What is the Electric Motor?-Definition, Parts, And Types
An electric motor is an electrical machine that converts electrical energy into mechanical energy. Electric motors operate through the interaction between the motor’s magnetic field and electric current in a wire winding to generate force in the form of Torque applied to the motor’s shaft.
An electric generator is mechanically identical to an electric motor but operates with a reversed flow of power to convert mechanical energy into electrical energy.
What is the electric motor?
The electric motor is any of a class of devices that convert electrical energy to mechanical energy. An electric motor’s mechanical torque is developed by the interaction of conductors carrying current in a direction with a magnetic field.
The different ways in which the conductors and the field are arranged and also in the control that can be exercised over mechanical output Torque, speed, and position are some of the differences between the different types of electric motors.
Parts of an Electric Motor
There are parts for a simple motor.
The power source for a simple motor is usually a DC power supply.
The field created by the magnets goes through the armature. These can either be permanent magnets or electromagnets. Some types of motors have the field magnet on the stator and the armature on the rotor reversed.
The wire windings on the ferromagnetic core are what make up the armature. The electric current passing through the wire causes the magnetic field from the field magnet to exert a force on it, turning the rotor, which delivers the mechanical output.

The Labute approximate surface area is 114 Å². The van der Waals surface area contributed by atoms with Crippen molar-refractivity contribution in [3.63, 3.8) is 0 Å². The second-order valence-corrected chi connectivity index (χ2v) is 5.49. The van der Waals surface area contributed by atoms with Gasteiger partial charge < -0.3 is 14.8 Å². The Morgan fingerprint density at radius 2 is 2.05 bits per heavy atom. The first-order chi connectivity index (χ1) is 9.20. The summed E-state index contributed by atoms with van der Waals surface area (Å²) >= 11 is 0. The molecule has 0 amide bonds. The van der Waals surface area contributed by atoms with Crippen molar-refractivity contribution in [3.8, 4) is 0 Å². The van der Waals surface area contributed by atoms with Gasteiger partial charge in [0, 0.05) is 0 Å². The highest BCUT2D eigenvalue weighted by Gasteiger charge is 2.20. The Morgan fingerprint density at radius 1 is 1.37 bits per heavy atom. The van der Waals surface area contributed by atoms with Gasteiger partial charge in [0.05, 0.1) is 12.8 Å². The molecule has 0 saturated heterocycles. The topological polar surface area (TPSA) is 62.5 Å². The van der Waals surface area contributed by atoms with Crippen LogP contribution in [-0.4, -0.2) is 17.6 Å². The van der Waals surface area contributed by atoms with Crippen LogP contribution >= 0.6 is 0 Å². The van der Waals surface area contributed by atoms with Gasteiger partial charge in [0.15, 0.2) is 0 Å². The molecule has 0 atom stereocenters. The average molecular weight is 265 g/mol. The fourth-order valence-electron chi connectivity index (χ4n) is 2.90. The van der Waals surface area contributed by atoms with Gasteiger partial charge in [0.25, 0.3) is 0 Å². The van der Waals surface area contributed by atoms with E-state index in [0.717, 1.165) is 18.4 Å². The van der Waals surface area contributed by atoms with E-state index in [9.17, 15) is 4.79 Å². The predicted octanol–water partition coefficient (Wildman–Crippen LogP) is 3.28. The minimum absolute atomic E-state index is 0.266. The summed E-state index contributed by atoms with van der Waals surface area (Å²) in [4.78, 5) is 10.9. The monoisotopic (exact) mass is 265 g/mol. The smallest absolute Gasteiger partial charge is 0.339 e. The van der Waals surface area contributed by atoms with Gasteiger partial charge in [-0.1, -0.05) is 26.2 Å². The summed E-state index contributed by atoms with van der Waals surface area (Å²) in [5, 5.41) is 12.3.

Windings are wires that are laid in coils and wrapped around a laminated, soft, iron, ferromagnetic core so as to form magnetic poles when energized with the current.
A commutator is an electrical switch that supplies current to the rotor. As the shaft rotates, it periodically reverses the flow of current in the windings. There are multiple metal contact segments on the armature of the cylinder.
Two or more electrical contacts made of a soft material like carbon press against the commutator are called “brushes”.
As it rotates, the brushes make contact with the commutator segments as they move. The windings on the helicopter are connected to the commutator segments.
The commutator periodically reverses the direction of the current in the windings with each half-turn, so the direction of the current is always the same for each winding.
Most of the inefficient commutated motors have been replaced by brushless direct current motors, permanent magnet motors, and induction motors.
The part of the motor that is not moving is called the stator. In different configurations, the stators can act as field magnets that interact with the rotor to create motion, or as armatures that work with moving field coils on the rotor.
Types of electric motor
There are two main types of electric motors.
- AC Motor
- DC Motor
An AC motor is an electric motor that is powered by an alternating current. The AC motor typically consists of two basic parts, an outside stator and an inside rotor that is connected to the output shaft and produces a rotating magnetic field.
Permanent magnets, reluctance saliency, or DC or AC electrical windings can be used to produce the rotor magnetic field.
AC motors are categorized into two forms:
- Synchronous Motors
- Asynchronous(Induction) Motors
A DC motor is a type of electrical motor that converts DC electrical energy into mechanical energy. The forces produced by magnetic fields are the most common types of forces.
Almost all types of DC motors have internal mechanisms that change the direction of the current in a part of the motor.
DC motors are divided into two parts.
- Brushless Motor
- Brush Motor